So what, exactly, is an acne spot treatment?
No matter how hard we try to keep them at bay, breakouts tend to appear out of nowhere, often at super-inconvenient times. While the use of a great cleanser, serum, and the like can help prevent a full face of zits, spot treatments are designed to treat breakouts that have already made their debut.
“Acne treatments are designed to prevent acne breakouts—that is, they prevent new pimples from developing,” Kenneth Howe, M.D., assistant clinical professor at Mount Sinai Hospital and dermatologist at Wexler Dermatology, tells SELF. Acne treatments should be used regularly, usually once or twice a day, Howe says, to decrease the amount of breakouts you have. It typically takes about a month to see results from these types of acne treatments. Spot treatments, on the other hand, are designed to work a bit faster in order to treat an active breakout and tend to include actives at higher concentrations than all-over treatments. Common spot-treatment ingredients include benzoyl peroxide (BP), which targets P. acnes bacteria, and salicylic acid or sulfur, both of which help absorb excess oil and remove dead skin-cell build up (while evidence supporting sulfur’s effectiveness in treating acne is lacking according to the American Academy of Dermatology (AAD), many dermatologists highly recommend its use as an antibacterial acne treatment on certain skin types, primarily sensitive ones, and for treating acne-like rosacea.
In addition to these tried-and-true spot-treatment ingredients, some dermatologists recommend using certain full-face acne treatments, like retinoids (typically used to address acne and signs of aging), as spot treatments. “I think [retinoids are some] of the best spot treatments,” says Dr. Howe. “A strong Retin-A [or tretinoin], or better yet, Tazorac [a prescription gel known for its anti-inflammatory effects], can really dry out an acne cyst.” In addition to Retin-A and Tazorac, many experts also recommend over-the-counter products like Differin that contain adapalene (a synthetic retinoid) as a main ingredient for spot treating acne.
There’s also another kind of spot treatment dermatologists commonly recommend—hydrocolloid dressings, a type of bandage that can also be used to help heal skin ulcers. If you’re looking for a treatment to help get rid of pimples fast while also curbing your desire to pop them, a dressing designed to treat acne that you can basically “set and forget” might be your new skin-care go-to. Dermatologists suggest that the patches work their best magic when the lesion is a pustule, a pimple with pus at the tip. “Place it on overnight for one or two nights and it should dry it out for you,” explains Joyce Davis, M.D., faculty member at Mount Sinai Medical Center. Just be careful about what other skin care you use while using one: According to David Lortscher, M.D., founder of Curology, using a dressing or patch in combination with a topical treatment, like benzoyl peroxide, retinoids, or
BHAs like salicylic acid, can intensify its effects. “It’s best if you don’t apply any acne treatments right under a hydrocolloid, as the occlusion may make the medication absorb more and act as though it were stronger,” which can cause irritation, he says.How to find the right product for you
When shopping for an effective spot treatment, looking for products with the right percentage and type of ingredients is key. “Patients should ask their dermatologist what actives are recommended for their skin,” Dr. Lewis explains. “There are plenty of great options out there, but the percentage and key ingredients make the difference for oily versus dry skin.” According to the AAD, concentrations available for topical over-the-counter BP treatments range from 2.5 to 10%, while salicylic acid is available in 0.5 to 2% concentrations. Melanie Palm, M.D., assistant clinical professor at the University of California, San Diego, says that oily and low irritation skin types can often handle an 8 to 10% concentration of BP in washes or spot treatments. Experts advise that people with sensitive skin try products with a lower concentration of BP or salicylic acid first.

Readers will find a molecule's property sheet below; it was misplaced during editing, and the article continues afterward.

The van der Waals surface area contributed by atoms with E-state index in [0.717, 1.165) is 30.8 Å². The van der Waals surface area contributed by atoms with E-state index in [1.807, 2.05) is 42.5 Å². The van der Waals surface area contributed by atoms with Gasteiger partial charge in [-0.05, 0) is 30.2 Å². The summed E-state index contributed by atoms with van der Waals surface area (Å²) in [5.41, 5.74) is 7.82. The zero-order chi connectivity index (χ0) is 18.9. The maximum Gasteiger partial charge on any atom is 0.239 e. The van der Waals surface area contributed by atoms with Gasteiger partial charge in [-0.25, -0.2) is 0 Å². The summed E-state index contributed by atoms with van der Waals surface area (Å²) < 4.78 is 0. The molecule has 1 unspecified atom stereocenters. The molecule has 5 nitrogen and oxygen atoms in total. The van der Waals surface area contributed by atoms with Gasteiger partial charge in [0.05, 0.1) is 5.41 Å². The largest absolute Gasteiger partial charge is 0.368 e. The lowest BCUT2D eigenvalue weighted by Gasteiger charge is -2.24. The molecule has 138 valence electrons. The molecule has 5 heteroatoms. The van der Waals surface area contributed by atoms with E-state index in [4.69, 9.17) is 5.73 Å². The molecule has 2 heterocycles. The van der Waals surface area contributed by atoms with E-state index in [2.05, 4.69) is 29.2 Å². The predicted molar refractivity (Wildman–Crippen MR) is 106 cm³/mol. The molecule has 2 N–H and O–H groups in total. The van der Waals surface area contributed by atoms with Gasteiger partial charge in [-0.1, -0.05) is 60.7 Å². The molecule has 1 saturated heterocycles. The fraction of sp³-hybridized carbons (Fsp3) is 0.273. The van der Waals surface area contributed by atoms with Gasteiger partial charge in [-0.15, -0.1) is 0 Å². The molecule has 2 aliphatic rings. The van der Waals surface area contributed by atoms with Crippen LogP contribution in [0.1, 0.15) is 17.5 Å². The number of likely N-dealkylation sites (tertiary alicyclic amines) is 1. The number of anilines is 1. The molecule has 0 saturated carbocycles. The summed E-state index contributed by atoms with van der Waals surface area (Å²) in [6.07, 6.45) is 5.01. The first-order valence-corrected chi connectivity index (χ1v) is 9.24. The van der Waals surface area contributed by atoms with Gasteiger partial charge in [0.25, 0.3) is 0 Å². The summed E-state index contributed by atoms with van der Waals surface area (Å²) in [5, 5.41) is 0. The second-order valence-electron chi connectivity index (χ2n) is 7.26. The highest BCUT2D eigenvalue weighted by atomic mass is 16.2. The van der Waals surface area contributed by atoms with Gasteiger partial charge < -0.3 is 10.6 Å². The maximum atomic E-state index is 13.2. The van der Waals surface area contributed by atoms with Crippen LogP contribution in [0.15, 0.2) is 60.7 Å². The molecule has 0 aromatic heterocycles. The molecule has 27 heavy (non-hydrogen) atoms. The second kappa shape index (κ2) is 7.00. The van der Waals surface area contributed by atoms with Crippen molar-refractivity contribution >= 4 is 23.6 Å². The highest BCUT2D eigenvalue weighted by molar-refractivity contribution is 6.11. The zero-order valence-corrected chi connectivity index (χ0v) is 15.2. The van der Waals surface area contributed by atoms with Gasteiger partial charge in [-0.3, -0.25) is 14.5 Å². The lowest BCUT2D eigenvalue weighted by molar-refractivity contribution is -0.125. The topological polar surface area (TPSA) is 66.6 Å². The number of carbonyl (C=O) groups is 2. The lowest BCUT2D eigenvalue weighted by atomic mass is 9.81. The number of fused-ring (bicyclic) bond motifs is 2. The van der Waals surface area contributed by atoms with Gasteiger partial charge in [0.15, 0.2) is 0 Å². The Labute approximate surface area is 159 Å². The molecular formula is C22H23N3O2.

Many sulfur-based topicals are a combination of sodium sulfacetamide and sulfur (usually at 5%). While sulfur is typically fairly gentle on your skin, some over-the-counter spot treatments formulate it in higher concentrations (around 10%), which can irritate those with more sensitive skin.When is the best time to use a spot treatment?
Although it may be really tempting to apply spot treatments as often as possible, experts say the best time is actually right after washing your face. After that you can apply treatments up to three times daily depending on how your skin tolerates it. “Spot treatments should be the first thing put on a clean face after washing, and after that, serums and moisturizers—a thin to thick application is best,” Amy B. Lewis, M.D., clinical assistant professor of dermatology at Yale University School of Medicine, tells SELF. If you’re using a spot treatment for the first time and are unsure if it’s the right percentage, Lewis recommends applying it on a relatively inconspicuous area of the skin and checking for signs of irritation before using it in a more widespread manner. As always, cut back or discontinue use if you notice a product leading to irritation. “The pimple should not become so dry that it is more red or the skin [beings to] peel,” Lewis says.
To help you create a short list and figure out which spot treatments are really worth the buy, we asked dermatologists about some of the most effective acne-fighting topicals they swear by. Here, 10 of the best expert-approved products you’ll definitely want to use on your next breakout.
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